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What is the meaning of life? Essay

What is the meaning of life? Many agree that the answer depends on the person asking the question. When Albert Camus and Richard Taylor decide to answer this question, they must take an in-depth look into the real and mythological worlds to arrive at a concise answer to this question that has baffled so many. Both have similar views with subtle differences – however Taylor’s view is the more accurate of the two.

When looking into the biological world, Taylor clearly describes how much of it can be identified with the Greek tale of Sisyphus. His first of two examples take an in-depth look into glowworms. They go through this cycle like Sisyphus did with his rock and ultimately they have nothing more to show for it than reproducing. They are condemned to this fate and like the rock that Sisyphus rolls up the hill, once they fall down, the burden is passed onto the next generation of worms, making their existence ultimately pointless. The story is the same with migrating birds, as they seasonally migrate across the planet just to do the exact same thing the next year (Klemke, 2008).

The effort put into this, like the effort Sisyphus puts into rolling the rock up the hill, ultimately accomplishes nothing and in the end is futile. The birds are condemned to a meaningless task that has no meaning, but gives them purpose. Taylor states “The point of any living thing’s life is, evidently, nothing but life itself” (Klemke, 2008), something that Sisyphus himself endures as he rolls the rock throughout eternity, with the only difference between him and the biological beings being that instead of each organism doing the same repetitive task for eternity, they pass on their mundane tasks to the next generation.

Taylor’s solution to the meaning of life is a complicated one since he truly sees absolutely no meaning to it. Everything in this world is contingent and as a whole is seemingly meaningless. This is what he calls ‘objective meaning’. He went on to say that life has no end goal and that what you do can never be more than you, something similar to what Sisyphus went through. At the same time, he went on to say how life also has subjective meaning, meaning that life matters to the person living in that world in that period of time.

As Sisyphus was rolling the rock up hill hill for eternity, Taylor asks what if the gods had made it his eternal desire to roll that rock up that hill, and what if he enjoyed nothing else more than rolling that rock for the rest of his life (Klemke, 2008). The same can be said about those that do what they love, and even though that has no objective meaning as a whole, it could have subjective meaning to the individual performing the task since there is nothing else they would rather do. He went on to say that as time passes “A curious eye can in imagination reconstruct from what is left a once warm and thriving life, filled with purpose.” (Klemke, 2008).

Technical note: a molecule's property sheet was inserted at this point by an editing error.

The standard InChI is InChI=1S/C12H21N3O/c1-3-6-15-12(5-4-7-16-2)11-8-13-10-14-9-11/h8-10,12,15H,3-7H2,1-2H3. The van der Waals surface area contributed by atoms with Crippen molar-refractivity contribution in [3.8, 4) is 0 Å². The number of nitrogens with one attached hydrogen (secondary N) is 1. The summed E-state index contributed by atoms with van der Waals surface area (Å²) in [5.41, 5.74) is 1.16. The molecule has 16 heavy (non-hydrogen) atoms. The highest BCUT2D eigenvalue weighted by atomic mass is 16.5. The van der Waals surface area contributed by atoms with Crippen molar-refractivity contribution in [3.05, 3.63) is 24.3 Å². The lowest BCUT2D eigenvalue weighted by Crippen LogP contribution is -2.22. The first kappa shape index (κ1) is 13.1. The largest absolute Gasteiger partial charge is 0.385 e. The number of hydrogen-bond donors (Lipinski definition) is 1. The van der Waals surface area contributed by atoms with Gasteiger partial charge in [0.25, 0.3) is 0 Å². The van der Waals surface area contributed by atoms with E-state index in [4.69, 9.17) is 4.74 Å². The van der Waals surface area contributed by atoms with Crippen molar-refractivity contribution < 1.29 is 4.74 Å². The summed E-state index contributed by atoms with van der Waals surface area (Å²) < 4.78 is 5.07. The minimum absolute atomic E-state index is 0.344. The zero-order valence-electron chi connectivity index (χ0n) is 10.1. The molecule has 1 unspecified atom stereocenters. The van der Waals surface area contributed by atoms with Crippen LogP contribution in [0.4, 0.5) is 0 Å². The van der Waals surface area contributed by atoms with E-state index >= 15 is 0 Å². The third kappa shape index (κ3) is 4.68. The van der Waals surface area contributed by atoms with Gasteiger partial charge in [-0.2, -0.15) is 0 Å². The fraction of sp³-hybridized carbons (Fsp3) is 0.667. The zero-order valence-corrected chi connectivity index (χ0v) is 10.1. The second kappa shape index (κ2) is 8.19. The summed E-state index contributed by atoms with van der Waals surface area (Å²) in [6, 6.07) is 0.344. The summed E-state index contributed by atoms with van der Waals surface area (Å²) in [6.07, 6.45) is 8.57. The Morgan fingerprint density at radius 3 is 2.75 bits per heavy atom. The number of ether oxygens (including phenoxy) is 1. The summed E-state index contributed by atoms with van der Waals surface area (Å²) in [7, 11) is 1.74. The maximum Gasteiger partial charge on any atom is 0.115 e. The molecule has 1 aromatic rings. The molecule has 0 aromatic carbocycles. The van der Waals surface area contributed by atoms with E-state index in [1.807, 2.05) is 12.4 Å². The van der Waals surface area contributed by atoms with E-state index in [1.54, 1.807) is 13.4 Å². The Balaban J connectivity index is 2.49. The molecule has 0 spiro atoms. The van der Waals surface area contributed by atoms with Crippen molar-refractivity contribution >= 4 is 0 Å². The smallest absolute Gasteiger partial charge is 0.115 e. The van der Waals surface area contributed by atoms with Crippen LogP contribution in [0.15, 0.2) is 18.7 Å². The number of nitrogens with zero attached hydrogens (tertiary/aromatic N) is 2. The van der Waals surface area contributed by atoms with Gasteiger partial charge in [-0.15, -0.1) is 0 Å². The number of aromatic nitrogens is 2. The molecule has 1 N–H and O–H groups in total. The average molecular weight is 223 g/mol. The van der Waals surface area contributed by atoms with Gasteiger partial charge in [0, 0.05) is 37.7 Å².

This was in reference to looking back at an old barren wasteland, where although now it has no meaning, it once had subjective meaning to others – and even though something has no end goal, that does not mean that it is meaningless, since in that moment in time it had meaning. He sees the meaning of life as nothing but life itself, and that the only way to live a full and meaningful life is to do something that has meaning to you. The end goal does not matter as long as what you are doing has meaning to you, and one thing does not have greater meaning over another. His solution involved projecting meaning onto our own lives by embracing our struggles, even if they accomplish nothing lasting and worthwhile (Cengage, 2013).

Camus had a slightly different solution to the meaning of life. He truly saw no meaning to life and questioned why anyone would ever want to live in it (Klemke, 2008). He questioned people’s motives and why all individuals would never commit suicide when they know that they saw the world they lived in. He sees the world as absurd and the fact that we can accept that as surprising. Rational beings live in an irrational world, where people who are obsessed with reason cannot find it. He sees that the there is absolutely no meaning to the world.

When he relates human lives to Sisyphus, he considers our everyday lives as pushing a rock up a hill and pushing it back down in a never-ending cycle until death. The tragedy of it is that we are never truly conscious of the absurd, and in those moments when we are conscious of the absurd, we experience the greatest moral downfall imaginable. The only way to live in this world is to live in contradiction. Once we can accept that the world we live in is absurd, we no longer need to live for hope or have this dying need for purpose (Tomo, 2013). It means not only accepting it but also being fully conscious and aware of it, because that is the only way we can enjoy the freedoms of life as long as we abide by a few common rules (Lane, 2013). He sees this as being the ultimate way to embrace everything the unreasonable world has to offer us.